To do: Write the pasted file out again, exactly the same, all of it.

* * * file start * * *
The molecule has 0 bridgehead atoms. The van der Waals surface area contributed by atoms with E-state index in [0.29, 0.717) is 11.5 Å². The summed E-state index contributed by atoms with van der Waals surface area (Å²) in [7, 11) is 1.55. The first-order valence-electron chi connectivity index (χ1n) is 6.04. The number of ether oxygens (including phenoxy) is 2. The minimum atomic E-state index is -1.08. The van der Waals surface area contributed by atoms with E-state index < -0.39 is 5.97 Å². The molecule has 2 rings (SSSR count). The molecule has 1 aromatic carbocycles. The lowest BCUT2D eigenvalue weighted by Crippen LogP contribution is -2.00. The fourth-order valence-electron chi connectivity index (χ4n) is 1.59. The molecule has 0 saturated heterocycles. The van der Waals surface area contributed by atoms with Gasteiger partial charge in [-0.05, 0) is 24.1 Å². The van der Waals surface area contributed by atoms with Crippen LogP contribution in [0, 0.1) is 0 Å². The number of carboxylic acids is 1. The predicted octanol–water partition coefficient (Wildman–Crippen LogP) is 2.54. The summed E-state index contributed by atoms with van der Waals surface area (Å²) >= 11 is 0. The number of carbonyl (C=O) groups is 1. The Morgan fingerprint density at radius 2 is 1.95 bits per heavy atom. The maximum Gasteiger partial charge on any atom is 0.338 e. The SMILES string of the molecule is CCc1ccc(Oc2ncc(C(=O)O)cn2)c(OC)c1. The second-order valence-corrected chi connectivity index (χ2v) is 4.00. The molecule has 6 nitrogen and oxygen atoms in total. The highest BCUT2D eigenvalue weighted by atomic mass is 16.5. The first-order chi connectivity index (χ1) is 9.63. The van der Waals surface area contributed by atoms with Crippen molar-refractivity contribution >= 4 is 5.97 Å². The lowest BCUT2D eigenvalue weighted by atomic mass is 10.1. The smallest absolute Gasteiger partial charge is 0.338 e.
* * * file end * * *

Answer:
The molecule has 0 bridgehead atoms. The van der Waals surface area contributed by atoms with E-state index in [0.29, 0.717) is 11.5 Å². The summed E-state index contributed by atoms with van der Waals surface area (Å²) in [7, 11) is 1.55. The first-order valence-electron chi connectivity index (χ1n) is 6.04. The number of ether oxygens (including phenoxy) is 2. The minimum atomic E-state index is -1.08. The van der Waals surface area contributed by atoms with E-state index < -0.39 is 5.97 Å². The molecule has 2 rings (SSSR count). The molecule has 1 aromatic carbocycles. The lowest BCUT2D eigenvalue weighted by Crippen LogP contribution is -2.00. The fourth-order valence-electron chi connectivity index (χ4n) is 1.59. The molecule has 0 saturated heterocycles. The van der Waals surface area contributed by atoms with Gasteiger partial charge in [-0.05, 0) is 24.1 Å². The van der Waals surface area contributed by atoms with Crippen LogP contribution in [0, 0.1) is 0 Å². The number of carboxylic acids is 1. The predicted octanol–water partition coefficient (Wildman–Crippen LogP) is 2.54. The summed E-state index contributed by atoms with van der Waals surface area (Å²) >= 11 is 0. The number of carbonyl (C=O) groups is 1. The Morgan fingerprint density at radius 2 is 1.95 bits per heavy atom. The maximum Gasteiger partial charge on any atom is 0.338 e. The SMILES string of the molecule is CCc1ccc(Oc2ncc(C(=O)O)cn2)c(OC)c1. The second-order valence-corrected chi connectivity index (χ2v) is 4.00. The molecule has 6 nitrogen and oxygen atoms in total. The highest BCUT2D eigenvalue weighted by atomic mass is 16.5. The first-order chi connectivity index (χ1) is 9.63. The van der Waals surface area contributed by atoms with Crippen molar-refractivity contribution >= 4 is 5.97 Å². The lowest BCUT2D eigenvalue weighted by atomic mass is 10.1. The smallest absolute Gasteiger partial charge is 0.338 e.